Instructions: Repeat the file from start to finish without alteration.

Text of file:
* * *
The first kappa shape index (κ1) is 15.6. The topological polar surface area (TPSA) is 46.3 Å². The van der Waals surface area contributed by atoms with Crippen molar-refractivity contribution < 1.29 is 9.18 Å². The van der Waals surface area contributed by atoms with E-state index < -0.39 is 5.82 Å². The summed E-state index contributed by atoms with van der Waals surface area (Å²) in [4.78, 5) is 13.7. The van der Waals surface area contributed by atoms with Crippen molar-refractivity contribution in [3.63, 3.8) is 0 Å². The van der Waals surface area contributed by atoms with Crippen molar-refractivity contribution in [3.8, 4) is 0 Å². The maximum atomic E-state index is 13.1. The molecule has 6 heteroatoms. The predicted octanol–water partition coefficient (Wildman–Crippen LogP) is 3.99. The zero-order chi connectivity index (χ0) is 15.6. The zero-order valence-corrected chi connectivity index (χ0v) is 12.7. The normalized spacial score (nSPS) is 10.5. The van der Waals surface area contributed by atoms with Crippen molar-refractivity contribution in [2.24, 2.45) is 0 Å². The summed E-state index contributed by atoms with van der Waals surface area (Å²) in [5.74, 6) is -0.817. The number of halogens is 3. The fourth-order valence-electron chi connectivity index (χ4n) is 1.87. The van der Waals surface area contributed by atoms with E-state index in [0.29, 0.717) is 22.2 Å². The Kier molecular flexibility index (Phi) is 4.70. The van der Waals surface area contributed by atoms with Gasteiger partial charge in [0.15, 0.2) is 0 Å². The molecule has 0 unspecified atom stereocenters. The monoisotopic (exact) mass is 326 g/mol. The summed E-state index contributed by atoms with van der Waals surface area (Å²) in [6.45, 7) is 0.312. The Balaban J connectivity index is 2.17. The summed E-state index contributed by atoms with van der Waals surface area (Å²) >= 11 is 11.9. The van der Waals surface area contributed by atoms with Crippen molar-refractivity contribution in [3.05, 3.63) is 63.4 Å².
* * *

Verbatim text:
The first kappa shape index (κ1) is 15.6. The topological polar surface area (TPSA) is 46.3 Å². The van der Waals surface area contributed by atoms with Crippen molar-refractivity contribution < 1.29 is 9.18 Å². The van der Waals surface area contributed by atoms with E-state index < -0.39 is 5.82 Å². The summed E-state index contributed by atoms with van der Waals surface area (Å²) in [4.78, 5) is 13.7. The van der Waals surface area contributed by atoms with Crippen molar-refractivity contribution in [3.63, 3.8) is 0 Å². The van der Waals surface area contributed by atoms with Crippen molar-refractivity contribution in [3.8, 4) is 0 Å². The maximum atomic E-state index is 13.1. The molecule has 6 heteroatoms. The predicted octanol–water partition coefficient (Wildman–Crippen LogP) is 3.99. The zero-order chi connectivity index (χ0) is 15.6. The zero-order valence-corrected chi connectivity index (χ0v) is 12.7. The normalized spacial score (nSPS) is 10.5. The van der Waals surface area contributed by atoms with Crippen molar-refractivity contribution in [2.24, 2.45) is 0 Å². The summed E-state index contributed by atoms with van der Waals surface area (Å²) in [5.74, 6) is -0.817. The number of halogens is 3. The fourth-order valence-electron chi connectivity index (χ4n) is 1.87. The van der Waals surface area contributed by atoms with E-state index in [0.29, 0.717) is 22.2 Å². The Kier molecular flexibility index (Phi) is 4.70. The van der Waals surface area contributed by atoms with Gasteiger partial charge in [0.15, 0.2) is 0 Å². The molecule has 0 unspecified atom stereocenters. The monoisotopic (exact) mass is 326 g/mol. The summed E-state index contributed by atoms with van der Waals surface area (Å²) in [6.45, 7) is 0.312. The Balaban J connectivity index is 2.17. The summed E-state index contributed by atoms with van der Waals surface area (Å²) >= 11 is 11.9. The van der Waals surface area contributed by atoms with Crippen molar-refractivity contribution in [3.05, 3.63) is 63.4 Å².